IELTS Speaking: Grammatical Range

blocks spelling grammar to show ielts grammatical range and accuracy

Your grammar will be assessed on the Speaking exam, as indicated by the Grammatical Range category on the official IELTS Speaking rubric (see the end of this post for our guides to the other categories).

How to Score Well on Grammatical Range for IELTS Speaking

To score well on this aspect of the IELTS Speaking band descriptors, you should try to use a wide range of grammatical constructions appropriately and accurately. Keep in mind that your grammatical range score is not simply about avoiding grammar mistakes. Limiting errors is important. However, you can only reach a very high band score if you can also demonstrate that you have mastered complex sentence structures, verb tenses, and other advanced grammatical features.

If your grammar skills are limited, or you have a lot of grammar mistakes when you speak, it is especially important that you record yourself when you answer practice questions. Listen for errors that you make regularly and think about how you can fix them. Get feedback on your grammar from a native English speaker if at all possible. If you have enough time before your exam (a few months or more), consider taking a class or investing in a good grammar book for self-study.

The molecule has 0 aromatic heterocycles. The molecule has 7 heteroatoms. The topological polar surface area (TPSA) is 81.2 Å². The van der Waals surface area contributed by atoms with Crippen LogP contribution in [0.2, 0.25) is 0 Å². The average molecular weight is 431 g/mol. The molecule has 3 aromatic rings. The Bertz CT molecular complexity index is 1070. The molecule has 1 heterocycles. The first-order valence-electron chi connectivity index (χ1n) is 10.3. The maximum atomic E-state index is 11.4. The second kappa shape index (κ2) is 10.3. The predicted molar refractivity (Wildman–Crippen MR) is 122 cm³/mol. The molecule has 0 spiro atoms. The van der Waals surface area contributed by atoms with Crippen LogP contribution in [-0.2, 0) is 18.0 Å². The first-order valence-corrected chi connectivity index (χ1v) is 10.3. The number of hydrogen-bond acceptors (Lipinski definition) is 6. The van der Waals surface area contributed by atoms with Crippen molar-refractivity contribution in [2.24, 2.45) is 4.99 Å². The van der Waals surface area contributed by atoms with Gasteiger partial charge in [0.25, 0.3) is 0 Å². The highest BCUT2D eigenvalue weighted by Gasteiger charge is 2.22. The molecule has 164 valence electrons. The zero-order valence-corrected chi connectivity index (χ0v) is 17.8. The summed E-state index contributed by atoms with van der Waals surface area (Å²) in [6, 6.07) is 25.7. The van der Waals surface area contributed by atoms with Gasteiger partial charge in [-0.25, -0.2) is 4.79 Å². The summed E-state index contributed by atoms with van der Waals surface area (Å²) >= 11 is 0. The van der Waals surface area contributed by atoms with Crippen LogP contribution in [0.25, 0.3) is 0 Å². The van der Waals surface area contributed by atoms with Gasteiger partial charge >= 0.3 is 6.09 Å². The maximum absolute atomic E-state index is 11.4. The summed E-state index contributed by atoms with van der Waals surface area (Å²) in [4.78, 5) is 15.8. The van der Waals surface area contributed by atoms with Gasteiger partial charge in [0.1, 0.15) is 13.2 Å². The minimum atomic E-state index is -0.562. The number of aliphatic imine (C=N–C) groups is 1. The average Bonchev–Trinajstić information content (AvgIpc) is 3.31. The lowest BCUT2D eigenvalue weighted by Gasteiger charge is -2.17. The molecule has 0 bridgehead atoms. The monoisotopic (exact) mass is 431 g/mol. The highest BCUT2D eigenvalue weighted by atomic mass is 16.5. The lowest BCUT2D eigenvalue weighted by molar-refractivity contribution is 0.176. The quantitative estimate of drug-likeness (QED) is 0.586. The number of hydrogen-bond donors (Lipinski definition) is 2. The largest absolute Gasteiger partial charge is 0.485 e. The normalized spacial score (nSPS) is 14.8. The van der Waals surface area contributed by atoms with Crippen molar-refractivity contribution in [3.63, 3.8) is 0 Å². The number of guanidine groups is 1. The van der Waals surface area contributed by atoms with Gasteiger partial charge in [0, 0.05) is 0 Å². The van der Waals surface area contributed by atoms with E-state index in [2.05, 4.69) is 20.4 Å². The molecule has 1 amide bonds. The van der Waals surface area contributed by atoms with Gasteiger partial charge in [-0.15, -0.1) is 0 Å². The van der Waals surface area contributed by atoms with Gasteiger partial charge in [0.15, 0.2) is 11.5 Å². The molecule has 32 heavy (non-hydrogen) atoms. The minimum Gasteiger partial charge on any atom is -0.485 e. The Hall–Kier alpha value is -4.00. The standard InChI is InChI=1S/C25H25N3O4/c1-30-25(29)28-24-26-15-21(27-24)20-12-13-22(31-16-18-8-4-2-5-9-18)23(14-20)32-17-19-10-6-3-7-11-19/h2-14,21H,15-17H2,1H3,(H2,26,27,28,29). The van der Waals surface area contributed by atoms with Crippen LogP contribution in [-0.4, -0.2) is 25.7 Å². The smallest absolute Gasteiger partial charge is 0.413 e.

What are the most important speaking skills to practice for Grammatical Range?

The official rubric for IELTS Speaking includes numerous bullet points that describe Grammatical Range and Accuracy at different band levels. These points can be summarized into two main points: using a good variety of grammatical forms, and using grammar with minimal error. Below, I’ll talk about these points in greater depth, giving tips and examples.

Using a Range of Grammatical Structures

Do you use a wide range of grammatical structures, including grammatical forms that are considered “advanced?”

Low-scoring responses for grammatical range and accuracy can have a variety of issues. Assess your recorded responses. Do you notice either of the following patterns?

  • Relying mainly on simple sentence patterns (subject + verb).
  • Overusing the BE verb as the main verb of a sentence (am, is, are, was, were). It is not incorrect or necessarily bad to use BE as a main verb. Even non-native speakers tend to overuse it. However, it does lead to a lot of repetition, and actively trying to limit BE verb use can be a fantastic language development exercise. BE is very limiting as a main verb for several reasons. Not only do you lose the descriptive possibilities of other verbs, but sentences also tend to follow one pattern: Subject / complement. Furthermore, overuse of BE does not permit adverb or adverbial phrases/clauses, leading to an overreliance on nouns and adjectives for description.

High-scoring responses for grammatical range and accuracy use a wide range of sentence patterns and grammatical structures accurately and appropriately. There are a lot of word types and structures to master. As you work on your improving your performance on the IELTS Speaking rubric, evaluate how well you use structures like these with ease: